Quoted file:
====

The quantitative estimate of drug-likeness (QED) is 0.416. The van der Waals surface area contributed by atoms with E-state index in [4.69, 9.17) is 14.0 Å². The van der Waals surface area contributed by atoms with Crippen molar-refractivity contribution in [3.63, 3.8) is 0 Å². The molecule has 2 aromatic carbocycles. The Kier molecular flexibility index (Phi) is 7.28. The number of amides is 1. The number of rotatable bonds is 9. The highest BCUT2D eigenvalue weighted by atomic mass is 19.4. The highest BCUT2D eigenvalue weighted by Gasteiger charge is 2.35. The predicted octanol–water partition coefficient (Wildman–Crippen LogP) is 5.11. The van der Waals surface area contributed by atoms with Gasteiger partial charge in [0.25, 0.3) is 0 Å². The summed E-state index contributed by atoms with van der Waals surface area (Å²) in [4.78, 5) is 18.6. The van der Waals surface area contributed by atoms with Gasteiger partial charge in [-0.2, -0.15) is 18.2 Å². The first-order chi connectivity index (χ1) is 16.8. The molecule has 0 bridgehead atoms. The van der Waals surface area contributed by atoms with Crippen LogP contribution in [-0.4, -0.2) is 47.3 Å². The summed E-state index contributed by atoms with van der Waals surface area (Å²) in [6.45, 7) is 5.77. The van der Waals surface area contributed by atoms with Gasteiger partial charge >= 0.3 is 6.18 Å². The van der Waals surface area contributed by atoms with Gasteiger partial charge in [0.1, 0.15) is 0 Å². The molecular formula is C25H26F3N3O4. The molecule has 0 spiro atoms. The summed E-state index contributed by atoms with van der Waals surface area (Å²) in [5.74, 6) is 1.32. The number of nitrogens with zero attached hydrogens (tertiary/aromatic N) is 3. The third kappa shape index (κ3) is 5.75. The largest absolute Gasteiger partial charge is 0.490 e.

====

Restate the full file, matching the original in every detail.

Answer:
The quantitative estimate of drug-likeness (QED) is 0.416. The van der Waals surface area contributed by atoms with E-state index in [4.69, 9.17) is 14.0 Å². The van der Waals surface area contributed by atoms with Crippen molar-refractivity contribution in [3.63, 3.8) is 0 Å². The molecule has 2 aromatic carbocycles. The Kier molecular flexibility index (Phi) is 7.28. The number of amides is 1. The number of rotatable bonds is 9. The highest BCUT2D eigenvalue weighted by atomic mass is 19.4. The highest BCUT2D eigenvalue weighted by Gasteiger charge is 2.35. The predicted octanol–water partition coefficient (Wildman–Crippen LogP) is 5.11. The van der Waals surface area contributed by atoms with Gasteiger partial charge in [0.25, 0.3) is 0 Å². The summed E-state index contributed by atoms with van der Waals surface area (Å²) in [4.78, 5) is 18.6. The van der Waals surface area contributed by atoms with Gasteiger partial charge in [-0.2, -0.15) is 18.2 Å². The first-order chi connectivity index (χ1) is 16.8. The molecule has 0 bridgehead atoms. The van der Waals surface area contributed by atoms with Crippen LogP contribution in [-0.4, -0.2) is 47.3 Å². The summed E-state index contributed by atoms with van der Waals surface area (Å²) in [6.45, 7) is 5.77. The van der Waals surface area contributed by atoms with Gasteiger partial charge >= 0.3 is 6.18 Å². The van der Waals surface area contributed by atoms with Gasteiger partial charge in [0.1, 0.15) is 0 Å². The molecular formula is C25H26F3N3O4. The molecule has 0 spiro atoms. The summed E-state index contributed by atoms with van der Waals surface area (Å²) in [5.74, 6) is 1.32. The number of nitrogens with zero attached hydrogens (tertiary/aromatic N) is 3. The third kappa shape index (κ3) is 5.75. The largest absolute Gasteiger partial charge is 0.490 e.